Analyzing the dynamics of the macroeconomic indicators for the first quarter of the year, UBB commented on the key trends based on the currently available data.
The bank's analysts report that according to the adjusted preliminary data of the NSI, the country's gross domestic product (GDP) reported very good real growth of 2.3%, against the backdrop of a technical recession in Germany and low growth in other EU countries. On the demand side, growth was driven by consumption (+2.1%) and investment (+1.8%), against a background of symmetric growth and a decline of 2.3%, respectively, in exports and imports.
"The double-digit average annual inflation during the quarter (14.1% harmonised), including the accumulated so far, suppressed consumption, which, despite solid (nominal) wage increases (+16.2%) and consumer lending (+13.0%) increased moderately compared to previous quarters," commented UBB Chief Economist Dr. Emil Kalchev.
"The fact that investment is also growing, albeit relatively slowly, for the second consecutive quarter after seven quarters of decline, suggests that the economy is still adjusting to the volatile (internal and external) political situation," Kalchev added.
On the production side, real annual GDP growth during the quarter was driven by intense construction dynamics (+7.0%) and steady growth in services (+3.2%). Agriculture increased its output moderately by 1.1%, while the industry recorded a result comparable to that of the first quarter of last year (+0.1%).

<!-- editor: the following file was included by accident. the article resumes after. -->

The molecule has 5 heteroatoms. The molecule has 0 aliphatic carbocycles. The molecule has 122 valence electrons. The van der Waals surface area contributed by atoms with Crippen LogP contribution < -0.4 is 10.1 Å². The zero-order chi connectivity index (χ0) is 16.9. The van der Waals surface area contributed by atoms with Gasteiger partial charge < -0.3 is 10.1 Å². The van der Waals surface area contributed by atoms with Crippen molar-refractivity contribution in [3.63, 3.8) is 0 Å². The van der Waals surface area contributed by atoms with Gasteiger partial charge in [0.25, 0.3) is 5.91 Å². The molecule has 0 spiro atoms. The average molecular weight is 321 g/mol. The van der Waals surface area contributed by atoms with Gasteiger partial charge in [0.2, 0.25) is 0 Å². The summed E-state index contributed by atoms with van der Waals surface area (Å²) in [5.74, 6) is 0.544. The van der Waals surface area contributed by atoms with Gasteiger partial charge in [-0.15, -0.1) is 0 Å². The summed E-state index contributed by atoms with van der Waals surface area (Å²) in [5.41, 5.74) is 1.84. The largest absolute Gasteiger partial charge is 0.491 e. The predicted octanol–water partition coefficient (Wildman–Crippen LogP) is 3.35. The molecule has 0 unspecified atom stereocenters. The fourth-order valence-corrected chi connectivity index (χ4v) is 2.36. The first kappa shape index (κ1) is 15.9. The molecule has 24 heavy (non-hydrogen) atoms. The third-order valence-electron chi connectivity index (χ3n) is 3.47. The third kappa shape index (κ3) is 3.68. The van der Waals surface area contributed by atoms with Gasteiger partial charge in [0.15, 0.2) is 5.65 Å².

"Double-digit real industry growth, which began in the fourth quarter of 2021 and continued in the first three quarters of 2022, driven by electricity generation and the military industry, is a thing of the past. Electricity prices normalized, which slowed down the growth in its production. On the other hand, the slowdown in the economies of key European partners (including Germany) has also begun to affect the sector," Kalchev explained.
For its part, inflation decreased again in May – from 10.3% as of April (harmonized) to 8.6% (compared to May 2022), entering single-digit territory. Core inflation (excluding food and fuel) also continued to fall from 12.1% to 10.7% in May, but slower than headline inflation. The so-called consumer inflation (according to the national methodology) slowed down accordingly, registering slightly higher values than the harmonized one, but it was also lower than the basic one.
"The reason for this situation is the faster decline in energy and food prices compared to those of other consumer goods and services. In the upward phase, it was energy and food that drove inflation, the prices of which were rising much faster and significantly. Subsequently, inflation spread to other goods and services, with inflation expectations emerging. They are now slowing the decline in underlying inflation, which is further fueled by growth in consumer and mortgage lending and a pro-cyclical government budget in which deficits of 3.0% of GDP are largely contained. In addition, unemployment decreased to 3.9%, which is why the average wage is growing (by over 16%), which also affects the slowdown in inflation, "said Dr. Kalchev.
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